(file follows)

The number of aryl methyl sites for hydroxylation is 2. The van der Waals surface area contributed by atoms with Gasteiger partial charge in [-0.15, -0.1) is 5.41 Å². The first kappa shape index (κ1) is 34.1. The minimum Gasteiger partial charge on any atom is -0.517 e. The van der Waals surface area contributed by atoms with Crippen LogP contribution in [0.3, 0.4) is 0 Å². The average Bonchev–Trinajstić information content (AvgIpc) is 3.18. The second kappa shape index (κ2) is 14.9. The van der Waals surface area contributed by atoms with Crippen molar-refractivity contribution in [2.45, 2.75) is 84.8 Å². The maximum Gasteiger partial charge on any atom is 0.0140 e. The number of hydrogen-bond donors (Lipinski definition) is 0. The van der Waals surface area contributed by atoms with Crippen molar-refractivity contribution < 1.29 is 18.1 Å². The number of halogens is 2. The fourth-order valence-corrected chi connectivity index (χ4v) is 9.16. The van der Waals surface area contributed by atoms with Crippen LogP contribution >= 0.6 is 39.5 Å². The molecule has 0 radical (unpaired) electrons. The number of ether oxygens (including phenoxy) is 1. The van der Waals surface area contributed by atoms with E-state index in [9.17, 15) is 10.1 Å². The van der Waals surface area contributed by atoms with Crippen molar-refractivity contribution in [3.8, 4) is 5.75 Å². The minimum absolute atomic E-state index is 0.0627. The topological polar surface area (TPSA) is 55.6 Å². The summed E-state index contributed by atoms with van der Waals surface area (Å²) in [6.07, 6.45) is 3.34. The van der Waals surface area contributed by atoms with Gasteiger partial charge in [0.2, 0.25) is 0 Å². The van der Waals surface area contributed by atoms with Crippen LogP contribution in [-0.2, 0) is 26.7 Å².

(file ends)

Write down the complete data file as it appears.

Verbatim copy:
The number of aryl methyl sites for hydroxylation is 2. The van der Waals surface area contributed by atoms with Gasteiger partial charge in [-0.15, -0.1) is 5.41 Å². The first kappa shape index (κ1) is 34.1. The minimum Gasteiger partial charge on any atom is -0.517 e. The van der Waals surface area contributed by atoms with Crippen LogP contribution in [0.3, 0.4) is 0 Å². The average Bonchev–Trinajstić information content (AvgIpc) is 3.18. The second kappa shape index (κ2) is 14.9. The van der Waals surface area contributed by atoms with Crippen molar-refractivity contribution in [2.45, 2.75) is 84.8 Å². The maximum Gasteiger partial charge on any atom is 0.0140 e. The number of hydrogen-bond donors (Lipinski definition) is 0. The van der Waals surface area contributed by atoms with Crippen molar-refractivity contribution < 1.29 is 18.1 Å². The number of halogens is 2. The fourth-order valence-corrected chi connectivity index (χ4v) is 9.16. The van der Waals surface area contributed by atoms with Crippen LogP contribution >= 0.6 is 39.5 Å². The molecule has 0 radical (unpaired) electrons. The number of ether oxygens (including phenoxy) is 1. The van der Waals surface area contributed by atoms with E-state index in [9.17, 15) is 10.1 Å². The van der Waals surface area contributed by atoms with Crippen molar-refractivity contribution in [3.8, 4) is 5.75 Å². The minimum absolute atomic E-state index is 0.0627. The topological polar surface area (TPSA) is 55.6 Å². The summed E-state index contributed by atoms with van der Waals surface area (Å²) in [6.07, 6.45) is 3.34. The van der Waals surface area contributed by atoms with Gasteiger partial charge in [0.2, 0.25) is 0 Å². The van der Waals surface area contributed by atoms with Crippen LogP contribution in [-0.2, 0) is 26.7 Å².